The giraffe (Giraffa camelopardalis) is an African even-toed ungulate mammal, the tallest living terrestrial animal and the largest ruminant. Its species name refers to its camel-like appearance and the patches of color on its fur. Its chief distinguishing characteristics are its extremely long neck and legs, its horn-like ossicones and its distinctive coat patterns. It stands 5–6 m (16–20 ft) tall and has an average weight of 1,600 kg (3,500 lb) for males and 830 kg (1,800 lb) for females. It is classified under the family Giraffidae, along with its closest extant relative, the okapi. The nine subspecies are distinguished by their coat patterns.
The giraffe’s scattered range extends from Chad in the north to South Africa in the south, and from Niger in the west to Somalia in the east. Giraffes usually inhabit savannas, grasslands, and open woodlands. Their primary food source is acacia leaves, which they browse at heights most other herbivores cannot reach. Giraffes are preyed on by lions, and calves are also targeted by leopards, spotted hyenas and wild dogs. Adult giraffes do not have strong social bonds, though they do gather in loose aggregations if they happen to be moving in the same general direction. Males establish social hierarchies through “necking”, which are combat bouts where the neck is used as a weapon. Dominant males gain mating access to females, which bear the sole responsibility for raising the young.
The giraffe has intrigued various cultures, both ancient and modern, for its peculiar appearance, and has often been featured in paintings, books and cartoons. It is classified by the International Union for Conservation of Nature as Least Concern, but has been extirpated from many parts of its former range, and some subspecies are classified as Endangered. Nevertheless, giraffes are still found in numerous national parks and game reserves.
Fully grown giraffes stand 5–6 m (16–20 ft) tall, with males taller than females. The average weight is 1,192 kg (2,630 lb) for an adult male and 828 kg (1,830 lb) for an adult female. Despite its long neck and legs, the giraffe’s body is relatively short. Located at both sides of the head, the giraffe’s large, bulging eyes give it good all-round vision from its great height. Giraffes see in color and their senses of hearing and smell are also sharp. The animal can close its muscular nostrils to protect against sandstorms and ants. The giraffe’s prehensile tongue is about 50 cm (20 in) long. It is purplish-black in color, perhaps to protect against sunburn, and is useful for grasping foliage, as well as for grooming and cleaning the animal’s nose. The upper lip of the giraffe is also prehensile and useful when foraging. The lips, tongue and inside of the mouth are covered in papillae to protect against thorns.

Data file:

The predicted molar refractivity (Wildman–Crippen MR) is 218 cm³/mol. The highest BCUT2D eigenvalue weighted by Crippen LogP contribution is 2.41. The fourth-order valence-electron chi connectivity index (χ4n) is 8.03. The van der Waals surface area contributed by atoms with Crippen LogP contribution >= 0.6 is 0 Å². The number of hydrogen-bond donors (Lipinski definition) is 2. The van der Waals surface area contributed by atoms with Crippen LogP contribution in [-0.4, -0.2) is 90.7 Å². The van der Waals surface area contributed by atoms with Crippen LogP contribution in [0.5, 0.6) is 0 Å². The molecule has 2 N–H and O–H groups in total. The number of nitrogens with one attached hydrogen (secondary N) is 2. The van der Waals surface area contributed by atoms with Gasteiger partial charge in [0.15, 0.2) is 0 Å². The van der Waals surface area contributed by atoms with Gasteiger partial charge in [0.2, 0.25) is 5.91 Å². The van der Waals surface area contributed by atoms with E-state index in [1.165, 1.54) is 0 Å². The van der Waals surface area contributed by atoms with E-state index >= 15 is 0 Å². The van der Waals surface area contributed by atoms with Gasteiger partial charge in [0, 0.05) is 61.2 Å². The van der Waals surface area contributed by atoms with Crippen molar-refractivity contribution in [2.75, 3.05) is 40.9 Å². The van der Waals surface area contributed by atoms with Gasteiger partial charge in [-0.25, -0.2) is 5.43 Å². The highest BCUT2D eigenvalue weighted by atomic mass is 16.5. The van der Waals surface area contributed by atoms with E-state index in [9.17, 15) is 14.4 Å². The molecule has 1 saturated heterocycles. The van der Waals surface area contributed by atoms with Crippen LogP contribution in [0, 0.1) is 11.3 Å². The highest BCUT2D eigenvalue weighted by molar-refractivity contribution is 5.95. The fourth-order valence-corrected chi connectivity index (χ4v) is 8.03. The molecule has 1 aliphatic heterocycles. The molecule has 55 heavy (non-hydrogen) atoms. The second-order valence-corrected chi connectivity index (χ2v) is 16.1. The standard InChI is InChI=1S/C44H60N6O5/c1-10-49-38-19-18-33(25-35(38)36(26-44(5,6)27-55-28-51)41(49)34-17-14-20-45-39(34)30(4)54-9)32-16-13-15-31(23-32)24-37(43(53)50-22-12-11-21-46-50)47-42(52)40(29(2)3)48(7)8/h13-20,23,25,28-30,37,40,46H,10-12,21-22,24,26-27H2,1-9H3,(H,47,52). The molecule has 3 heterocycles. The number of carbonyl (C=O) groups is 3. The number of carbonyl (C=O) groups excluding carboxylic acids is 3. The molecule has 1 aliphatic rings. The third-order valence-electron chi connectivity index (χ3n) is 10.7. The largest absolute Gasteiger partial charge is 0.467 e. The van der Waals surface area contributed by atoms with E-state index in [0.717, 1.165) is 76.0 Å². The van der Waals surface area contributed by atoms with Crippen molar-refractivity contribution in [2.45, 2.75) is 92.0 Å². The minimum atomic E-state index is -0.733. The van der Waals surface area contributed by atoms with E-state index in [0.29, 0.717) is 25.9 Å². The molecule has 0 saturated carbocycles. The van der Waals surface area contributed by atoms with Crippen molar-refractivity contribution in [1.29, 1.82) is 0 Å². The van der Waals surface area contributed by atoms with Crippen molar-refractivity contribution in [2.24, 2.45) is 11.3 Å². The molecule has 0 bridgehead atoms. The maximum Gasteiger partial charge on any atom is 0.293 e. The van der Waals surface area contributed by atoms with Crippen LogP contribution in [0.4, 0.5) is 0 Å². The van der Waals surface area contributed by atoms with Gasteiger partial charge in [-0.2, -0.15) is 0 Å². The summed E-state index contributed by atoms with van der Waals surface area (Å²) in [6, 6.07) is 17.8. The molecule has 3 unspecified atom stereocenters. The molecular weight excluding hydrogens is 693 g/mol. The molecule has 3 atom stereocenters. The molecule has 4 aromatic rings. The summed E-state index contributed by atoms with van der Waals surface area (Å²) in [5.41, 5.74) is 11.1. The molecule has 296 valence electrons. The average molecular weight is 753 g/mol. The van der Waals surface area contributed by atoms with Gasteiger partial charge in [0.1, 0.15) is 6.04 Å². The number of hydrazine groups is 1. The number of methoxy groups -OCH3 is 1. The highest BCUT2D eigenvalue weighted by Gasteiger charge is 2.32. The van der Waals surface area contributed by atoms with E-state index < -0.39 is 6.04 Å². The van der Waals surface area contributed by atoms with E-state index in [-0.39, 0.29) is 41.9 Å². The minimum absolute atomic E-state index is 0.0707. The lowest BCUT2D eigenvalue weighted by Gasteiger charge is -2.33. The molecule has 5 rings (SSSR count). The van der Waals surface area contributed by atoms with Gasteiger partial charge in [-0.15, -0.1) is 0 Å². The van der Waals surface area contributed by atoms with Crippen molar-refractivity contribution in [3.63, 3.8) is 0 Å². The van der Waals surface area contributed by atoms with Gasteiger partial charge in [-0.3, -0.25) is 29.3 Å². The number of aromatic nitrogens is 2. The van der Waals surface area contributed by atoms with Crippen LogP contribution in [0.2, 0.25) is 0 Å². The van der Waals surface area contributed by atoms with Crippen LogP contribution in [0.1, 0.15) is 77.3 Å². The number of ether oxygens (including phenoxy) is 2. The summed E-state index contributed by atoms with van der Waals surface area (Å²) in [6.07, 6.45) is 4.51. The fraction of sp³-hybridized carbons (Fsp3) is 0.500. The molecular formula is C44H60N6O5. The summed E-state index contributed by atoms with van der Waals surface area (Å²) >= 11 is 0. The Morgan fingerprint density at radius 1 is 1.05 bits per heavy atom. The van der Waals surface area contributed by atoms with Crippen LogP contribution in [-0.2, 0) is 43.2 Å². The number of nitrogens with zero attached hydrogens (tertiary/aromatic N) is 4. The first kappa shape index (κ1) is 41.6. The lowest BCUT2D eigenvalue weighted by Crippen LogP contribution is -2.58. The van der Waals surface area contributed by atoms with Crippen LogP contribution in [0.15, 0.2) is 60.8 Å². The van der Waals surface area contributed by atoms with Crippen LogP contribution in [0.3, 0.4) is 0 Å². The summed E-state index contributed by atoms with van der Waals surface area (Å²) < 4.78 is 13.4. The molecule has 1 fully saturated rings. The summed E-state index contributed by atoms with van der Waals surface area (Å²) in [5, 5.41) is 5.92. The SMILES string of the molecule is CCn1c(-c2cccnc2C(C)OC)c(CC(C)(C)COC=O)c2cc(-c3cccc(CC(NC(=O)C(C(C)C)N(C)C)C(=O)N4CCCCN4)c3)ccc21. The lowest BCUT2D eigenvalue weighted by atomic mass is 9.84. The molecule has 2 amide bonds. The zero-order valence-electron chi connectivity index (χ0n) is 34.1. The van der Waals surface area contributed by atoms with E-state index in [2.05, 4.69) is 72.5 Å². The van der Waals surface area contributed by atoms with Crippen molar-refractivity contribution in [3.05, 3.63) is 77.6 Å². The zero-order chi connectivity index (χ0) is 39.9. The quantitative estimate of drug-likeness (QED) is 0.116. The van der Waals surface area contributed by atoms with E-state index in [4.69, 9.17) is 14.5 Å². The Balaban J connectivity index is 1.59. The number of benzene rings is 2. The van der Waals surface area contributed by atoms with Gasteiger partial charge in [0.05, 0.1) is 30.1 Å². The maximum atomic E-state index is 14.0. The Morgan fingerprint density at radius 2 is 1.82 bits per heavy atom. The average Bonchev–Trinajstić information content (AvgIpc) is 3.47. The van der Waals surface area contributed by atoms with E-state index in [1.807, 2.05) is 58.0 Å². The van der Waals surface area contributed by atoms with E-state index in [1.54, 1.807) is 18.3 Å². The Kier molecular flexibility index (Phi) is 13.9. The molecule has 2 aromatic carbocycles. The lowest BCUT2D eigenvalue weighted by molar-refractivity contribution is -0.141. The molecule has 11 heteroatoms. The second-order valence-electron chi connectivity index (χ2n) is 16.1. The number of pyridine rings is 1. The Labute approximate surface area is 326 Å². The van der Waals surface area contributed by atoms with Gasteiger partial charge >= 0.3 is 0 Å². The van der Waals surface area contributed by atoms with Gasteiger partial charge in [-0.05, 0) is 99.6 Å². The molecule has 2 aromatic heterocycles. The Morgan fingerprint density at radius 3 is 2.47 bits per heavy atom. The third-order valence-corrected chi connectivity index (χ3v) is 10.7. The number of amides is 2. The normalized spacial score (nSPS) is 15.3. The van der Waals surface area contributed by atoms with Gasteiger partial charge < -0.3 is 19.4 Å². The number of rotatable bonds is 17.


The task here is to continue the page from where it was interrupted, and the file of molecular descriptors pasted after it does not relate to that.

The coat has dark blotches or patches (which can be orange, chestnut, brown or nearly black in color) separated by light hair (usually white or cream in color). Male giraffes become darker as they age. The coat pattern serves as camouflage, allowing it to blend in the light and shade patterns of savanna woodlands. The skin underneath the dark areas may serve as windows for thermoregulation, being sites for complex blood vessel systems and large sweat glands. Each individual giraffe has a unique coat pattern. The skin of a giraffe is mostly gray. It is also thick and allows it to run through thorn bush without being punctured. The fur may serve as a chemical defence, as its parasite repellents give the animal a characteristic scent. At least 11 main aromatic chemicals are in the fur, although indole and 3-methylindole are responsible for most of the smell. Because the males have a stronger odor than the females, the odor may also have sexual function. Along the animal’s neck is a mane made of short, erect hairs. The one-meter (3.3-ft) tail ends in a long, dark tuft of hair and is used as a defense against insects.